It is with great sadness that we report the passing away last week of Professor Mila Nikolova, Research Director at Centre National de la Recherche Scientifique (CNRS), and Microsoft Fellow, Simons Fellow, and long term participant (August to December 2017) on the recent INI programme on Variational Methods and Effective Algorithms for Imaging and Vision (VMV). Mila is known for her substantial contributions in optimisation, in particular the analysis of solutions to optimisation problems and application of optimisation techniques in image processing and inverse problems.
Programme organizer Carola-Bibiane Schönlieb writes:
I really got to know Mila Nikolova only four years ago when we were at a workshop in China together. I gave a talk there about some very fresh research on an ODE-inspired approach for non-smooth optimisation – at the time I had some results but did not understand the approach very deeply. I gave my presentation and Mila came to me afterwards to discuss with me what I proposed. I told her that we are still a long way away from publication and she said: “Yes, this is true. But it is still very interesting!”. I will always remember this – I felt understood and listened to. Those who know Mila will surely sympathise.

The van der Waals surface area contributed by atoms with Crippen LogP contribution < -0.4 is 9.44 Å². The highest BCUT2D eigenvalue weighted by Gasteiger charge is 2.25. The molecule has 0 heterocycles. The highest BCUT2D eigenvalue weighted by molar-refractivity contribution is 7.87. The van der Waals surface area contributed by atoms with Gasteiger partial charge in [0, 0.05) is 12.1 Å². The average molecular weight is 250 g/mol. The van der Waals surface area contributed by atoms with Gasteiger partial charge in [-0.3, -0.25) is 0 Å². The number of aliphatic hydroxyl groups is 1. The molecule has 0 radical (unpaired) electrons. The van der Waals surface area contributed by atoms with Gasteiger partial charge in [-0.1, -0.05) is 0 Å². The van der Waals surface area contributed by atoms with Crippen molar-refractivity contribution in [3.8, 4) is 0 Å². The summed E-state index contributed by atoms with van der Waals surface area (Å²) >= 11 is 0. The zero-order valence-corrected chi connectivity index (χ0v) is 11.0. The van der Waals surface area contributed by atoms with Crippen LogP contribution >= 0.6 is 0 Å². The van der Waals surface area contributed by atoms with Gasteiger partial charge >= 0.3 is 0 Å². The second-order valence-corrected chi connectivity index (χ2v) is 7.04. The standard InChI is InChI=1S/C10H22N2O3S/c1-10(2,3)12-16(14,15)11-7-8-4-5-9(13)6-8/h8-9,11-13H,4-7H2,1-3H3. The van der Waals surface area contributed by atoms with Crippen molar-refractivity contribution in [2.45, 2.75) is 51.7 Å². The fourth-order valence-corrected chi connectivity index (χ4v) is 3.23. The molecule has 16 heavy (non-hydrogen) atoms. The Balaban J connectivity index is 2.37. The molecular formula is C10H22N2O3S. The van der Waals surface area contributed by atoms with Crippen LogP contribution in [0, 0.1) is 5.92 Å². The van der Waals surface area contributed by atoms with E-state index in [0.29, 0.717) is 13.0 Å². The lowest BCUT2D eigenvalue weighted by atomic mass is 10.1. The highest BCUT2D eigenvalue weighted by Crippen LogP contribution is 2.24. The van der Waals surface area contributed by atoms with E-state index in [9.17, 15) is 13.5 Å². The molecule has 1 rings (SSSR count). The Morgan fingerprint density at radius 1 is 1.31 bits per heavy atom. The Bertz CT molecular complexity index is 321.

Mila was one of the most passionate mathematicians I know. Indeed, she sourced her energy for life from doing mathematics. Besides being such a wonderful scientist Mila also was a very generous and attentive person. Her genuine interest in her interlocutor as a person, a human being, and her desire to build personal relationships through discussing mathematics was wonderful. In discussions she never closed a topic by doctrinating her opinion onto the other person but by leaving things unanswered and challenging the other one to express their opinion.
Mila participated in the VMV programme for the whole of its duration. But her influence started much earlier: throughout the process of preparing the programme proposal she was one of the most active and constructive critics in our scientific advisory board. During the programme she helped shape activities, attracted a range of young researchers to the programme (she was passionate about supporting young mathematicians!) and was always available for discussions and developing crazy ideas. During the programme Mila, Jingwei Liang and I started planning a three-Part minisymposium to be held at the recent SIAM imaging conference on acceleration in optimisation. With her endless energy Mila not only proposed the topic, she also made suggestions for excellent speakers and was so insistent on the inclusion of certain topics she even offered to present the paper of a colleague who could not attend. In the end, sadly she herself could not attend the conference but her spirit was with us all the time.
I feel very sad about the great loss of Mila leaving us much too early – both in terms of an excellent and inspiring mathematician and in terms of a friend. Her work was as much about mathematics as it was about people.
A selection of Professor Nikolova’s journal articles and conference papers can be found via the CNRS website here: http://mnikolova.perso.math.cnrs.fr/
Two of Professor Nikolova’s VMV talks are available to stream on demand from newton.ac.uk via the following links: